Designing accessible spaces

Most of us, especially in India, don’t bother about the comforts of the elderly or those with special needs, while designing homes. It is important that spaces are created to meet the comforts of all those residing in a house. No matter how beautiful, your home will not be comfortable or appealing if you cannot move freely through its rooms. From the arrangement of the rooms to the choice of colours, many details go into the creation of accessible spaces.

Accessible spaces

Allow enough floor space to accommodate a stationary wheelchair and also enough room for a smooth U-turn, at least 78 inches by 60 inches.
nInclude tables or counters with varying heights to accommodate standing, seating and a range of tasks.

*Provide shelves and medicine cabinets that can be reached by those seated in a wheelchair.

*Make sure entry doors to rooms are 32 inches wide.
*Mount bathroom sinks no longer than 34 inches from the floor.
*Install grab bars in the shower and beside the toilet.
*UProvide a full-length mirror that can be viewed by all, including children.
*Avoid slippery or uneven carpets, uneven brick floors and other floor surfaces that could pose slipping and tripping hazards.
*For cooking appliances, look for an electric oven whose door swings open sideways.
*Installation of such an oven design would allow someone in a wheelchair to get closer when inserting and removing items without them having to dodge the oven door.
*It can be mounted at a height that is easy to access.
nYou could custom make a two burner electric burner fixed in a drawer that could be pushed out of the way when not in use. The drawers can be at such a height as to make both the burners and control within easy reach of a wheelchair bound person.
*For a refrigerator, you could consider a compact model that can be mounted at an accessible height.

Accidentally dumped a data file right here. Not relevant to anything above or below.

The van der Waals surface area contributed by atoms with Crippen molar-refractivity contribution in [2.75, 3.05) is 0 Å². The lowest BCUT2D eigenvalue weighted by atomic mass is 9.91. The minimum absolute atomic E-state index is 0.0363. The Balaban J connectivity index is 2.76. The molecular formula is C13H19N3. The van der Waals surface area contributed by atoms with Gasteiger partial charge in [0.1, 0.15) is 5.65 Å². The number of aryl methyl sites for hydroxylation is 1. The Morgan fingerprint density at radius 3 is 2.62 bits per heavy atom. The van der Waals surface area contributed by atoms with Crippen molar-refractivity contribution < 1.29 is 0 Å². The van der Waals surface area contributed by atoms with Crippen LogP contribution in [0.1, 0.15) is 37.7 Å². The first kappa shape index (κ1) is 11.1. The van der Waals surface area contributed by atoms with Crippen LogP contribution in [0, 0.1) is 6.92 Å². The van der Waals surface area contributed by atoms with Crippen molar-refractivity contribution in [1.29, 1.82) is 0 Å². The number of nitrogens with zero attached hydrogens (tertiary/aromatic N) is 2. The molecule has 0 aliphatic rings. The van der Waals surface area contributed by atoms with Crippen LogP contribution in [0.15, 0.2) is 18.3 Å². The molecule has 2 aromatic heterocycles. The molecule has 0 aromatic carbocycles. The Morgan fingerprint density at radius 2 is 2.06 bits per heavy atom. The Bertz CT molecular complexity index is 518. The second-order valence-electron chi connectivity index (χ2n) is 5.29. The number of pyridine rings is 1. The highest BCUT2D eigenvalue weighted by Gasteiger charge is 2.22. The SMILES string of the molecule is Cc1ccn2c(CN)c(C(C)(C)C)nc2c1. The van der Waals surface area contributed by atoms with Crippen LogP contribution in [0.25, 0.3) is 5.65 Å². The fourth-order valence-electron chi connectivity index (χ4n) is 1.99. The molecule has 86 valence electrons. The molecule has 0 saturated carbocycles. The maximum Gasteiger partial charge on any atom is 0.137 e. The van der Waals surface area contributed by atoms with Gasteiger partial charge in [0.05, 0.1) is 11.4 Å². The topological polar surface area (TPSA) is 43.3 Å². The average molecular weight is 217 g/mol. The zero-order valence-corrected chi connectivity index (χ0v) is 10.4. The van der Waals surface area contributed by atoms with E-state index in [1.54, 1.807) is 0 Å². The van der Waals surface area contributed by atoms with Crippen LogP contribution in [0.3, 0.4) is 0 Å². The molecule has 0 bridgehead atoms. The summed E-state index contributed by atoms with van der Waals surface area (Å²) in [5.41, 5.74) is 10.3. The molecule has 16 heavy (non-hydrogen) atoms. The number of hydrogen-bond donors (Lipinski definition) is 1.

*Light switches should be mounted between 36” and 40” from the floor.
*Windows should be operational from a sitting position.
*Consider adjustable or pull out shelving.
Hardware should be easily operated. Recommend plain loop handles with approximately one inch of finger space.
*Beware of five feet turning space for bedroom layout.
*Closet rods should not be high.  Closet doors should be bi-fold or sliding doors.
*Hangers in the closet should be easily accessible.
*Avoid a step entry.
*Floors and bathing spaces should have non-slippery surfaces, as it can become very tough for elderly people to balance themselves on a slippery floor.
*Ensure good lighting to help people with poor vision.
*Lever door handles are great for people with poor hand strength. Try using them when you are carrying many bags, or objects in your hands. You’ll never go back to knobs.
People with mobility and visual issues need clear open spaces so that they can navigate around a room easily. You can open up your floor spaces simply by moving your furniture out of the walking areas so that you can move about without bumping into coffee tables or decorations.

You can divide a large open area into several groupings for special use areas. Thick carpeting and area rugs can be a hazard and an accidental tripping is likely to happen.
If you are replacing floor consider matte finishes in wood, tile, stone to reduce glare. Lighter colour schemes should be applied in rooms with large or many windows as to prevent the dazzle often caused with drastic differences in light levels and for people to recognise objects near the window.

Textured patterns should be used for wall-coverings.

Slick, shiny surfaces offer no friction for stability and may cause glare that can be visually confusing. As we grow older, getting around our home becomes more difficult. Your home can become more accessible with a few minor modifications.
There is much more to consider when making a home fully functional and accommodating for the elderly or people with disabilities.

Creating a home accessible and comfortable for those with special needs is based on the principles of universal design, the practice of planning new buildings or updating existing structures so they are convenient for all. You may have your own ideas about universal design features that could help you. Take a good look around your home.
Make a list of things that bother you.

These could include flexibility or the lack of it, tolerance for error, the efforts that you may have to put to make certain areas accessible.

You need to think about making lives easier for weaker individuals because of the reduced strength.

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